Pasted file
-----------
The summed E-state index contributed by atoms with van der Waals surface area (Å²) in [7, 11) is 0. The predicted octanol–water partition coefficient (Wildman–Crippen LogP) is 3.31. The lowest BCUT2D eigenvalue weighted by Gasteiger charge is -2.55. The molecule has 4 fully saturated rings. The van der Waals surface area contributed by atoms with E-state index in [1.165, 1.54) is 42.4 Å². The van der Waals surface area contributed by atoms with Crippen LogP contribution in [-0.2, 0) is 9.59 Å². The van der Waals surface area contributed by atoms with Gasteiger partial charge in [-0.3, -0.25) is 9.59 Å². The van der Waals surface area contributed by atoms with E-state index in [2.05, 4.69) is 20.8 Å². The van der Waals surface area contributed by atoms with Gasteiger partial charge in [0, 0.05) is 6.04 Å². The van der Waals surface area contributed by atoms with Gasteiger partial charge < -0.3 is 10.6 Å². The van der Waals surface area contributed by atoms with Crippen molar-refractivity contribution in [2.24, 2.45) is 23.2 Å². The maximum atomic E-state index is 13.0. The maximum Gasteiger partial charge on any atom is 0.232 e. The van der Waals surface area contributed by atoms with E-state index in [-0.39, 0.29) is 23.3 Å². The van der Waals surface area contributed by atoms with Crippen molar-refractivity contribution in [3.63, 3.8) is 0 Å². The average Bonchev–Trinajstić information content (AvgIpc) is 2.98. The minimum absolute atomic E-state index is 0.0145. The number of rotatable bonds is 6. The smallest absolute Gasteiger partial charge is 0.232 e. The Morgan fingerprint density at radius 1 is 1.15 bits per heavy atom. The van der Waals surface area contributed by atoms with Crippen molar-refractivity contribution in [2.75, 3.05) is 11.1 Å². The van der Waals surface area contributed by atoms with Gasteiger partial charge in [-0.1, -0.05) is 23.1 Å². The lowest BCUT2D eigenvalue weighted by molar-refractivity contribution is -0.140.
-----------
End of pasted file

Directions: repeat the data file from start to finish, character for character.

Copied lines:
The summed E-state index contributed by atoms with van der Waals surface area (Å²) in [7, 11) is 0. The predicted octanol–water partition coefficient (Wildman–Crippen LogP) is 3.31. The lowest BCUT2D eigenvalue weighted by Gasteiger charge is -2.55. The molecule has 4 fully saturated rings. The van der Waals surface area contributed by atoms with E-state index in [1.165, 1.54) is 42.4 Å². The van der Waals surface area contributed by atoms with Crippen LogP contribution in [-0.2, 0) is 9.59 Å². The van der Waals surface area contributed by atoms with Gasteiger partial charge in [-0.3, -0.25) is 9.59 Å². The van der Waals surface area contributed by atoms with E-state index in [2.05, 4.69) is 20.8 Å². The van der Waals surface area contributed by atoms with Gasteiger partial charge in [0, 0.05) is 6.04 Å². The van der Waals surface area contributed by atoms with Gasteiger partial charge < -0.3 is 10.6 Å². The van der Waals surface area contributed by atoms with Crippen molar-refractivity contribution in [2.24, 2.45) is 23.2 Å². The maximum atomic E-state index is 13.0. The maximum Gasteiger partial charge on any atom is 0.232 e. The van der Waals surface area contributed by atoms with E-state index in [-0.39, 0.29) is 23.3 Å². The van der Waals surface area contributed by atoms with Crippen molar-refractivity contribution in [3.63, 3.8) is 0 Å². The average Bonchev–Trinajstić information content (AvgIpc) is 2.98. The minimum absolute atomic E-state index is 0.0145. The number of rotatable bonds is 6. The smallest absolute Gasteiger partial charge is 0.232 e. The Morgan fingerprint density at radius 1 is 1.15 bits per heavy atom. The van der Waals surface area contributed by atoms with Crippen molar-refractivity contribution in [2.75, 3.05) is 11.1 Å². The van der Waals surface area contributed by atoms with Gasteiger partial charge in [-0.1, -0.05) is 23.1 Å². The lowest BCUT2D eigenvalue weighted by molar-refractivity contribution is -0.140.